We took a taxi to the other end of the island to see Brimstone Hill Fortress. Our driver was from Nevis. He’s a fisherman when he’s not a taxi driver.

Along the road, we stopped at scenic overlooks, and our driver David told us about the island. At one point we could see the Atlantic Ocean on one side and the calm Caribbean on the other. We passed Challengers Village which was established in 1841 as the first free village in the Caribbean where freed slaves could own land and build their houses.


We turned off the main road, and started up the road up to the fort. It was narrow with lots of tight curves. At the fort, we walked to the Artillery Officers Quarters first. It was in ruins.

Next we walked up the long pathway to the main part of the fort called the citadel. At the top, we saw lots of cannons. And there was a nice view of the ocean and the neighboring island of St Eustatius in the distance.

Inside the Fort George Museum, we learned that it took over a hundred years and slaves built the whole fort. They hand carved volcanic rock into blocks, and used a lime kiln to make the quicklime to glue it together.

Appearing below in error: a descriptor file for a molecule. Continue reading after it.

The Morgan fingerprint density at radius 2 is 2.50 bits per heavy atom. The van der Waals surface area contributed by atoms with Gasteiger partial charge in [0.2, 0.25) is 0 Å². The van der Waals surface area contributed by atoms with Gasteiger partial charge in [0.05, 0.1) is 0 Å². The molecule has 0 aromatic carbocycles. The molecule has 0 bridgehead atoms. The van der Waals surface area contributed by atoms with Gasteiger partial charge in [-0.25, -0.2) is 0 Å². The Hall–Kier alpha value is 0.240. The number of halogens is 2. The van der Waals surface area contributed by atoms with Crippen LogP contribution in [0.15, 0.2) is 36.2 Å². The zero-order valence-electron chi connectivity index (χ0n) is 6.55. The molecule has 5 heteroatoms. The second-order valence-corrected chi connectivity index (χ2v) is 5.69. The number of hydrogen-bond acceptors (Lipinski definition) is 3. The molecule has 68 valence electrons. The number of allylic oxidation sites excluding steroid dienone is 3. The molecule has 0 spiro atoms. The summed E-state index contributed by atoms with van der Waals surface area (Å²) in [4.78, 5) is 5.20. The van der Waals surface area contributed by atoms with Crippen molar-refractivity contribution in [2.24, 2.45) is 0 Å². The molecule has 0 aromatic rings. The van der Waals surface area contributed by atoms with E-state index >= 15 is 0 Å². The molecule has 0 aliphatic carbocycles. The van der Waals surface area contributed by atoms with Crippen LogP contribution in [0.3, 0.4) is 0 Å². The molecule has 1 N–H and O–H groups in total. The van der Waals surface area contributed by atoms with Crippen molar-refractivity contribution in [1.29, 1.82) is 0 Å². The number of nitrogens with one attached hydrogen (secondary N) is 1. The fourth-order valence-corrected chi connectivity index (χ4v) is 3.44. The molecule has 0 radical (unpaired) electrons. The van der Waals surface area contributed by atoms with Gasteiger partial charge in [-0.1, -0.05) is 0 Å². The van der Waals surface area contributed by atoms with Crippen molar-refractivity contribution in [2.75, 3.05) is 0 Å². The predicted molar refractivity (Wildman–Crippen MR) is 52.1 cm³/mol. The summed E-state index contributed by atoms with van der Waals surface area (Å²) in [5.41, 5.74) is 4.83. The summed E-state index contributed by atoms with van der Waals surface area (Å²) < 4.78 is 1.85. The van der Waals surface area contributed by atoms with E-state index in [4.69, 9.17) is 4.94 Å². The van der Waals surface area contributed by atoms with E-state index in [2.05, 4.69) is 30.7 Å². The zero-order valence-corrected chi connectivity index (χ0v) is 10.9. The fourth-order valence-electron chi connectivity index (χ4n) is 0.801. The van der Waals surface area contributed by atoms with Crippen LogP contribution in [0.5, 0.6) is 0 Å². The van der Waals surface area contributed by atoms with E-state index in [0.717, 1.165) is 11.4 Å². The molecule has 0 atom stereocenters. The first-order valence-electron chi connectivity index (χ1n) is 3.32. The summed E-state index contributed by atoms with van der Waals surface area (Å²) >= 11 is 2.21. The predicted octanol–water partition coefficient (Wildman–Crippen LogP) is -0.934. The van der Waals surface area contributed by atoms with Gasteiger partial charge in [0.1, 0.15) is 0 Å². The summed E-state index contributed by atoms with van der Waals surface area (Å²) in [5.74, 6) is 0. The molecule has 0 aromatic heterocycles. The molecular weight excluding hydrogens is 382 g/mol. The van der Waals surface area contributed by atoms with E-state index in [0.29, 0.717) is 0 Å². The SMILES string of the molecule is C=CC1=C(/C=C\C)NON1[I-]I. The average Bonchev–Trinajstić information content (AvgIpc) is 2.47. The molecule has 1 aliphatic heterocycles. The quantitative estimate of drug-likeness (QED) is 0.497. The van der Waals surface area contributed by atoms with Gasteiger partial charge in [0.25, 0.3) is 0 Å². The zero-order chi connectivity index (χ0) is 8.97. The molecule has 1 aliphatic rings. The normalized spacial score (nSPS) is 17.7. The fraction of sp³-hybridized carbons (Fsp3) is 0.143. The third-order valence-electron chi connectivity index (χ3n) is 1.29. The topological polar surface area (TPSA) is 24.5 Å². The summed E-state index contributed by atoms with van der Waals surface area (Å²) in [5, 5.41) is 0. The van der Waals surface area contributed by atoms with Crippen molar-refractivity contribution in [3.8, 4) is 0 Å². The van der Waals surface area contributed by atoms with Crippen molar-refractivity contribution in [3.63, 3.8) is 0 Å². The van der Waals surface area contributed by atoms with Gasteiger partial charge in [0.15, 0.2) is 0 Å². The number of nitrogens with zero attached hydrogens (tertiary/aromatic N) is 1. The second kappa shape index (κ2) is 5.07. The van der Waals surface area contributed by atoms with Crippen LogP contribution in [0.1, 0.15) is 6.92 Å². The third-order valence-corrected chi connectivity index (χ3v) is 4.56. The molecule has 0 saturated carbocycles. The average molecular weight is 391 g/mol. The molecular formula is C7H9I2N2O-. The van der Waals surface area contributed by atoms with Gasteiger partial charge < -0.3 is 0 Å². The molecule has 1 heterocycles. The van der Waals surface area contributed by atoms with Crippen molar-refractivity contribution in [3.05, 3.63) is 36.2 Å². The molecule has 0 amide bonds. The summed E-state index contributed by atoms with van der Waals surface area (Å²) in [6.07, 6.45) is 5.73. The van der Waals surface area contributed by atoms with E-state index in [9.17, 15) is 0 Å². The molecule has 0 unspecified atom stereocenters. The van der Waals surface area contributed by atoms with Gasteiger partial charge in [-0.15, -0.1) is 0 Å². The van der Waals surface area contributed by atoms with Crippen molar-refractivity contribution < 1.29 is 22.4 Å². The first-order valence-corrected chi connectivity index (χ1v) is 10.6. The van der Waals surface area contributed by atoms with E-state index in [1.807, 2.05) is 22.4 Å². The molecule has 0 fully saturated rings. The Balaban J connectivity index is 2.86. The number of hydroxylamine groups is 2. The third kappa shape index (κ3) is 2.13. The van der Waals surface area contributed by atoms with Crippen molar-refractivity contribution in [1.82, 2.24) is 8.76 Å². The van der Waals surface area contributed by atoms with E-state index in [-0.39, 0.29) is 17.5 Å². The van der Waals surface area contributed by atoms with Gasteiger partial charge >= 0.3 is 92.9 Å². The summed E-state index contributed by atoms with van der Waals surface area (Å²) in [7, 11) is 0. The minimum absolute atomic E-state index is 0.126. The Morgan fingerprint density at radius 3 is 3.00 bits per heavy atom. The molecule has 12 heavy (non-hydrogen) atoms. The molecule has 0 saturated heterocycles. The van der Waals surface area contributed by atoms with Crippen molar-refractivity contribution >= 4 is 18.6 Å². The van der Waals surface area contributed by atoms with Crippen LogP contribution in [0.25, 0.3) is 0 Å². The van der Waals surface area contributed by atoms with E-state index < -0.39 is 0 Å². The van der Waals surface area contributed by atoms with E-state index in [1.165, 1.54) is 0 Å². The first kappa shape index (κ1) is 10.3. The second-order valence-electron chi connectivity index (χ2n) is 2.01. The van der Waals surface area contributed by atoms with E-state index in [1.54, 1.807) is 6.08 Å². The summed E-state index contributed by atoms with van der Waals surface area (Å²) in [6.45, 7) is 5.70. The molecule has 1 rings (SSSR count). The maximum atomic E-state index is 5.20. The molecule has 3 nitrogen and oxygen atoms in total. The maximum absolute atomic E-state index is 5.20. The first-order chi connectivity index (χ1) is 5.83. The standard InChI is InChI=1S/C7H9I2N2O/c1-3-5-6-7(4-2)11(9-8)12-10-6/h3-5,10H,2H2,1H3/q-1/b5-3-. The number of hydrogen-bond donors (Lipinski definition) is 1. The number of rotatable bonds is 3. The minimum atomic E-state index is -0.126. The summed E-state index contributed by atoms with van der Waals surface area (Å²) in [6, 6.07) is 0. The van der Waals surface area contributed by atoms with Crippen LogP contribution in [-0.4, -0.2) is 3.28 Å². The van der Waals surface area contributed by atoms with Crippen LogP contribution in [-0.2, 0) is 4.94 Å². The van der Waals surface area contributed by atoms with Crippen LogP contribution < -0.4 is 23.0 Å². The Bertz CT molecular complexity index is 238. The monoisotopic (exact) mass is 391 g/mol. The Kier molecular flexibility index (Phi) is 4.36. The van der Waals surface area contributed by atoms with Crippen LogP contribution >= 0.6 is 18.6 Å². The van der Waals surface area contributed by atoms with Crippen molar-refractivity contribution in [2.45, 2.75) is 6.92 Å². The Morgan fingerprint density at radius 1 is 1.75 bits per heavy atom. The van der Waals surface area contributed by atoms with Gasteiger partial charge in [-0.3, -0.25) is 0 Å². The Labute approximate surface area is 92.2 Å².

My favorite room in the museum showed the life of a soldier, a slave and an officer. The soldiers got up in the morning and had bread and cocoa for breakfast, and got ready for inspection. Some were sent to sentry posts, while the rest gambled, drank and argued all day until dinner.

They noted that many of the soldiers thought coming to the West Indies was a death sentence because of the Yellow Fever and Malaria. I would say it’s a “fun sentence” these days aboard Izula.

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